– The most important ingredient of any healing is love. Thought and prayer are powerful, but faith and love work magic. You must first believe before your wishes will come true, and always cast your healing spells from the heart.
The leather diary was scarred and weathered with time, soiled with the oils and marks of hundreds of fingerprints of the women who were its caretakers. A simple brown linen bag, ragged at the seams but sewn sturdy, was its protector, keeping the pages safe through the years. An emblem initialed both the corner of the bag and the cover of the book. The symbol was a talisman of sorts, “charged with magical energy,” Miyah’s grandmother, Nona, had said.
Miyah knew this symbol well. It was a family crest, as ancient as the diary itself. Hidden within the design was a double M. Every women in Miyah’s family had one or two M’s somewhere in their name. Miyah’s M’s were in her first two initials—Miyah Maria.
“It’s a tradition,” she was told as a child when she questioned everything. The answers to her questions always led to more questions, but Miyah never ceased asking and her patient mentors never tired of her curiosity.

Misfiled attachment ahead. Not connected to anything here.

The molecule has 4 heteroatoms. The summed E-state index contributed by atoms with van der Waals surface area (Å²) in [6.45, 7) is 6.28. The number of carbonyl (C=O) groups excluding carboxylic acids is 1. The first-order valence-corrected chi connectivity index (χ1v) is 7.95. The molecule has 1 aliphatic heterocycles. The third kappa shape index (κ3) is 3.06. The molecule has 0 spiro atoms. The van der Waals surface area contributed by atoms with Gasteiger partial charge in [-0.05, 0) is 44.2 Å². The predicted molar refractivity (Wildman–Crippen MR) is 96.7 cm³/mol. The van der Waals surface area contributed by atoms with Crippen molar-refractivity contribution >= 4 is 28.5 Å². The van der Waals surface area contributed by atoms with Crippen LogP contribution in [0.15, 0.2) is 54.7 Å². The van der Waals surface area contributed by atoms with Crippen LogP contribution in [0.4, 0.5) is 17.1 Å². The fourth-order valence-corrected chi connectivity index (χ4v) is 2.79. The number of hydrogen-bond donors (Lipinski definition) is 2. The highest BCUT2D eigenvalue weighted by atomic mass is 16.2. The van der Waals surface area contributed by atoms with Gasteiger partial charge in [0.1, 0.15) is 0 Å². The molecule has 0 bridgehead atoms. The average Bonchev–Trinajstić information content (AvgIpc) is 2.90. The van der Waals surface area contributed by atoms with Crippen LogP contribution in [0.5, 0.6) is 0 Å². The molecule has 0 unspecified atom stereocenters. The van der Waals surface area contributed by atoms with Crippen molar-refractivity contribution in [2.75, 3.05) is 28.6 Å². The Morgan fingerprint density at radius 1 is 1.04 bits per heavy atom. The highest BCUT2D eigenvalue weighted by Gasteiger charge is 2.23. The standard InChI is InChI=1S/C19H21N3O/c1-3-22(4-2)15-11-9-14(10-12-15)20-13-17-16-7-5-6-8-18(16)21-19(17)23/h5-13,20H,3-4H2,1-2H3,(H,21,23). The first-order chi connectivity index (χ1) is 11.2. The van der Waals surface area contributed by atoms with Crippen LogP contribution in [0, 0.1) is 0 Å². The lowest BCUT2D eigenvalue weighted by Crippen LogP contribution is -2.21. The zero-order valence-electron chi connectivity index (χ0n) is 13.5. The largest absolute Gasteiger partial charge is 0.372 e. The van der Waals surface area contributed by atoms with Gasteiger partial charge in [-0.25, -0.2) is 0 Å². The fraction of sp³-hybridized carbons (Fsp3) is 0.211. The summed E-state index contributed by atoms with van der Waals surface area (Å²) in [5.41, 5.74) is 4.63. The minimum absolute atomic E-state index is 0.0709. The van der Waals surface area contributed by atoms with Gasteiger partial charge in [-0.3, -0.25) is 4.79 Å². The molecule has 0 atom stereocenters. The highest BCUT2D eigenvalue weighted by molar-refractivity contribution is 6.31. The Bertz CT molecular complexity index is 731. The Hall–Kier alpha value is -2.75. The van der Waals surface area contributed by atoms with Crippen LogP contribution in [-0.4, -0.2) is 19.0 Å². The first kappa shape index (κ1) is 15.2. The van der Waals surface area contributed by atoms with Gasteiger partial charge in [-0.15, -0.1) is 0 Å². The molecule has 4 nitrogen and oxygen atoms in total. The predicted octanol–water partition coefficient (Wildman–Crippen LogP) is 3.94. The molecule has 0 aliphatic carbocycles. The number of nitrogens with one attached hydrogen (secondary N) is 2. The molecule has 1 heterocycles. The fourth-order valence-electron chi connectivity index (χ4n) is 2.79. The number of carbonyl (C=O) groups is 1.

“This girl. This girl is special,” they agreed, as they smiled in their wisdom, knowing what would be Miyah’s fate.
“Special” in Miyah’s family meant only one thing. She was gifted. She was a healer. That fact would shape her destiny and rule her life. But often in the bloodline a generation or two was skipped, so the birth of a new “special” child was always a celebration.
Miyah’s grandmother, Nona, was the wisest healer Miyah had known. Miyah’s own mother, Junia, was also a healer, but she was a frail woman and seemed to resist her powers. She was happy to have Nona take over the teachings of Miyah, and when the time came, she passed the candle to her eager young daughter.